In my fridge today: Mayflower and Angry Orchard

Today we’ll take a look at what’s going on in terms of beer (and cider) in my refrigerator. I found a Mayflower Brewing Company Winter Oatmeal Stout of mine. My roommate had a variety pack of Angry Orchard ciders scattered about. Usually cider isn’t something I’d be interested in reviewing, but the elderflower seasonal flavor caught my eye, so I picked it up. Mayflower is a craft beer company out of Plymouth. Angry Orchard is owned by The Boston Beer Company. Boston Beer is behind Samuel Adams, the “largest craft brewer” in the United States, according to its website.

Let’s start with the oatmeal stout, Mayflower’s winter seasonal beer. Like a traditional stout, the beer is on the heavy side and dark in color. It’s brewed with three types of oats and dark barley malts. Traditional stouts have a roasted, almost almond flavor. Mayflower’s winter brew is much sweeter and very drinkable. The beer is smooth, and from the bottle, only poured with a thin, brown head that dissipated quickly. The smell of it was infused with toffee and roasted coffee. Carbonation was very minimal.

Oatmeal stouts on the whole get their name from the large amount of oats used to in the brewing process. However, this finished product doesn’t taste like oats. The oats merely create a smooth, drinkable beer due to the proteins and lipids oats have. A stout like this would pair perfectly with some pub or winter comfort food.

A cider is an entirely different end of the spectrum. Cider has increased in popularity this year. Angry Orchard was launched nation-wide last April, but it’s become more recognized since then. Elderflower is one of its seasonal selections that comes in the variety pack.

Elderflower cordials have been a European tradition for centuries. (If you’re drawing a blank, think St. Germain.) It was quite possibly genius to put it into cider. The cider is a pale yellow and is very bubbly for a while after it hits the glass. The carbonation dissipates within minutes. What’s left tastes almost like juice. It’s fruity, tart, light and honestly a delicious change from heavier choices. This cider has a strong aroma of flowers, but to the taste, the elderflower is not at all overwhelming. The apple, both sour and sweet, cuts through and creates a perfectly balanced drink.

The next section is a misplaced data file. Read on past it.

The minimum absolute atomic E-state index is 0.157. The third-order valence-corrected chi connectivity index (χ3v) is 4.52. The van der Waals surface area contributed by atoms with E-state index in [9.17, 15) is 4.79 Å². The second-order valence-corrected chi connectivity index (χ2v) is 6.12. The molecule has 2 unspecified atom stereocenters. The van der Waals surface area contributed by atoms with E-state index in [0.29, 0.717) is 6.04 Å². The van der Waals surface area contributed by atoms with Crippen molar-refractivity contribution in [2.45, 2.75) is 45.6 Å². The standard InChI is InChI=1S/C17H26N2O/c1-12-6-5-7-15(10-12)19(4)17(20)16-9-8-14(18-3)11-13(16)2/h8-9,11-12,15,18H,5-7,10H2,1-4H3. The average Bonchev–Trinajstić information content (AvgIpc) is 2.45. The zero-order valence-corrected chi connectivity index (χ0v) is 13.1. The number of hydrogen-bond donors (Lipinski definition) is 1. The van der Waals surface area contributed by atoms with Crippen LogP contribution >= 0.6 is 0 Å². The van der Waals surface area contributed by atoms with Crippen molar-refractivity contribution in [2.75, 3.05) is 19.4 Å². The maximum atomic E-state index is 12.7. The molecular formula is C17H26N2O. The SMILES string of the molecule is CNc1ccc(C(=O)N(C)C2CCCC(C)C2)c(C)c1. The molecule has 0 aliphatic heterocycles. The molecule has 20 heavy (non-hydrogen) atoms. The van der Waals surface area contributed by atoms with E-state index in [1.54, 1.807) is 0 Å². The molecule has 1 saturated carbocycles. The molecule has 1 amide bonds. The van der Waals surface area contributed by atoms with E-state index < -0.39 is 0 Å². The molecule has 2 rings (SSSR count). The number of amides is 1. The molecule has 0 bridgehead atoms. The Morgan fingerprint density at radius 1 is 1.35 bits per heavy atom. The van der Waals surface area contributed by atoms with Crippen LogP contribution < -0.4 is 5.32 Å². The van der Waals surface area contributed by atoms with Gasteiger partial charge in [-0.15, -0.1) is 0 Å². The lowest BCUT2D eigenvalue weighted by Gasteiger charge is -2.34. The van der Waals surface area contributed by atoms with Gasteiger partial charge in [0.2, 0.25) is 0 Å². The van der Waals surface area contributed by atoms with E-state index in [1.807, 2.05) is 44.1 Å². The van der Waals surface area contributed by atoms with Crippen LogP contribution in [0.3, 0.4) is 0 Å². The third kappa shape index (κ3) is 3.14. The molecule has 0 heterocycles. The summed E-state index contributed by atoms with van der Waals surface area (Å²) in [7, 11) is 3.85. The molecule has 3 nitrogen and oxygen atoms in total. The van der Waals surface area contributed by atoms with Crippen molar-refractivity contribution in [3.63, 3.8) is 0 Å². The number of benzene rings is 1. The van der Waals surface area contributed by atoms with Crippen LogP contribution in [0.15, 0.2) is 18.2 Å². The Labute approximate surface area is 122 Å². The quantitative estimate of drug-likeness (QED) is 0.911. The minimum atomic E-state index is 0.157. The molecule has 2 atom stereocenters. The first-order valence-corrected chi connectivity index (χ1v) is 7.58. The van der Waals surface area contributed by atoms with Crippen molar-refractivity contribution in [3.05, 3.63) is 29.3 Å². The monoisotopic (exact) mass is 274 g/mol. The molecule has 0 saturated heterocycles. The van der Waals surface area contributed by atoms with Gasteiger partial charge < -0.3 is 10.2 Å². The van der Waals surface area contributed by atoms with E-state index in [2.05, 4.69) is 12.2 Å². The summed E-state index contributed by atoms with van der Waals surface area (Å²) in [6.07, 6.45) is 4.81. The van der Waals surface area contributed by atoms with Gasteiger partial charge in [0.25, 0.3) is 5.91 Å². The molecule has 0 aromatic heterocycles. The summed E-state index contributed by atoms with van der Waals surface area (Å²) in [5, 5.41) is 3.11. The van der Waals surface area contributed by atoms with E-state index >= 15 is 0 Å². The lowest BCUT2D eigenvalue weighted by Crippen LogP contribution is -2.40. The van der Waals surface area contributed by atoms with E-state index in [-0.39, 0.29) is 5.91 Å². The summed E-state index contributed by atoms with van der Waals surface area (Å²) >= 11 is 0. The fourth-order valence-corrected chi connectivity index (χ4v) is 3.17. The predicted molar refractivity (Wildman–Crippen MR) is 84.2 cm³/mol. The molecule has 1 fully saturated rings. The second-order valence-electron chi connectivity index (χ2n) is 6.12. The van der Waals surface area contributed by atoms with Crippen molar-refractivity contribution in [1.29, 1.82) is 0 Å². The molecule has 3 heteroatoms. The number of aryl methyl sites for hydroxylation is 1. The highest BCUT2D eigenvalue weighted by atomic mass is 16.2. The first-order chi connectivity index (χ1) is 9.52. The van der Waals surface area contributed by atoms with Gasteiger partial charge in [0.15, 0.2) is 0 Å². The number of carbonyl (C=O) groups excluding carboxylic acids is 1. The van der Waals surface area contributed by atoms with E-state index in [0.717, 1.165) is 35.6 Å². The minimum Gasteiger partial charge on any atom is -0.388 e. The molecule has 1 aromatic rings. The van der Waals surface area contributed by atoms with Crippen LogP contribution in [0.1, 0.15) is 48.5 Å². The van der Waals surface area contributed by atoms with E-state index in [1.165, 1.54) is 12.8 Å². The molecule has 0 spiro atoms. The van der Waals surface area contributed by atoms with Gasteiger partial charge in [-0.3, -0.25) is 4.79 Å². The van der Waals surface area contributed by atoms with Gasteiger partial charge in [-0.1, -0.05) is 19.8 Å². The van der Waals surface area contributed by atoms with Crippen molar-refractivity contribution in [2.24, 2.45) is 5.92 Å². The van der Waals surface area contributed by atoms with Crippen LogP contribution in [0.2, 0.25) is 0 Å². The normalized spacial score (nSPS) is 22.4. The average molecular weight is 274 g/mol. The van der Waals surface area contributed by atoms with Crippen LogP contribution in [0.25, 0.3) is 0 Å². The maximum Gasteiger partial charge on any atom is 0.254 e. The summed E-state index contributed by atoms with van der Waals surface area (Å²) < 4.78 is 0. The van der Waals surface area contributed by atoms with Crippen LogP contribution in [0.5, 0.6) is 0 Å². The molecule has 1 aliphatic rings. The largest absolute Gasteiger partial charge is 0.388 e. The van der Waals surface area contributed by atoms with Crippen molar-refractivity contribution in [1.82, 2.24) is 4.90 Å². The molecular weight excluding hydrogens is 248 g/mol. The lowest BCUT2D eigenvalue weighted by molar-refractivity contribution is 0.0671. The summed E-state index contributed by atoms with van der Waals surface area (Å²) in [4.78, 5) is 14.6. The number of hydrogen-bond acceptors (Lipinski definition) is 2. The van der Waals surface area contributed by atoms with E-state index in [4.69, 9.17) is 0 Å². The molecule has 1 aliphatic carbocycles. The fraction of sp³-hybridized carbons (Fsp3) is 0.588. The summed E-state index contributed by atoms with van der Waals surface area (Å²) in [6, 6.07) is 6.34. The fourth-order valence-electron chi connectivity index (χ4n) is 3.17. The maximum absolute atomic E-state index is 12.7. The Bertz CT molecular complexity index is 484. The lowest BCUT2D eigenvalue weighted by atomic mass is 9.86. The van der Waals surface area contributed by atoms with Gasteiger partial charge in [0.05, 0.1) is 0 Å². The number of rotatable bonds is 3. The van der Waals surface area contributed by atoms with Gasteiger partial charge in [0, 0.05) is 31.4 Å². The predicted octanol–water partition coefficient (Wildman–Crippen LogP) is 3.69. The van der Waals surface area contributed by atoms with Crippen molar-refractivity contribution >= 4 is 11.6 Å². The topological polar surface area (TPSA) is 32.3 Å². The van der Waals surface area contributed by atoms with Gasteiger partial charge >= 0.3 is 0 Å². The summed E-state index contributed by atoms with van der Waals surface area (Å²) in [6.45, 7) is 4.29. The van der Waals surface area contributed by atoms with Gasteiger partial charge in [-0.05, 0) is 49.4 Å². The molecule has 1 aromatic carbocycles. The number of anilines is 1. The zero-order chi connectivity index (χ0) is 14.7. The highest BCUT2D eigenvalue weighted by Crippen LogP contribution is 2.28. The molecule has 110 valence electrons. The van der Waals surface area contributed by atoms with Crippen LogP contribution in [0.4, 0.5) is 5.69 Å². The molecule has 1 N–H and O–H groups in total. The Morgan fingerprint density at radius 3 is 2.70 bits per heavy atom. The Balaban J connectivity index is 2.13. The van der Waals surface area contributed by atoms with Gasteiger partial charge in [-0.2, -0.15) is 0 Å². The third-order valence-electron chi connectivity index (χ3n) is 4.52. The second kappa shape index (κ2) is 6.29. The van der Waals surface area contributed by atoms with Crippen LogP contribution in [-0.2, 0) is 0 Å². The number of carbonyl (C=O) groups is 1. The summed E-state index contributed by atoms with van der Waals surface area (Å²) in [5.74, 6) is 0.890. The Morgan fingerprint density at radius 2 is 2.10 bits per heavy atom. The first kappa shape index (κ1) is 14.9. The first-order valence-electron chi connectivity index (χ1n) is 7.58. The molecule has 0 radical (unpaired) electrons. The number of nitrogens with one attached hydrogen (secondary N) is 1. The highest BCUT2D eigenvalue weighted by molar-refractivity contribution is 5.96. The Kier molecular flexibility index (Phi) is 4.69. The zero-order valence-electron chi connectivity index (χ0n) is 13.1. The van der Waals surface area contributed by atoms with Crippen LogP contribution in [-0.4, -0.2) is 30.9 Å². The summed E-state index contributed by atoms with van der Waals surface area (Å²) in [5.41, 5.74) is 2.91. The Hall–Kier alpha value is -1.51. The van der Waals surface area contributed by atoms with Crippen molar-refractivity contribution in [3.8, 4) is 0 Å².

Below is a photo story showing the labels, color and pouring qualities of both the stout and the cider.

Oatmeal stout

The Winter Oatmeal Stout pours at 12 fluid ounces, a little less than a pint. Photo by Gina Curreri

Mayflower Brewing Company'

Mayflower Oatmeal Stout pours smoothly. Photo by Gina Curreri

Mayflower Brewing Company

From the top, this oatmeal stout has a bubbly head that quickly dissipates and almost looks like coffee. Photo by Gina Curreri

Oatmeal stout

Like all stouts, Mayflower’s Oatmeal Stout is extremely dark in color, an almost opaque black. Photo by Gina Curreri

Angry Orchard

The Angry Orchard label is playful and appeals to younger crowds. Photo by Gina Curreri

Angry Orchard

This cider is a pale, see-through yellow. Photo by Gina Curreri

Angry Orchard

Like many ciders, Angry Orchard’s Elderflower is extremely bubbly and has little-to-no head. Photo by Gina Curreri

Angry Orchard

The bubbles dissipate and leave behind an extremely drinkable cider / Photo by Gina Curreri


About Gina Curreri

A junior at Boston University studying print journalism and philosophy
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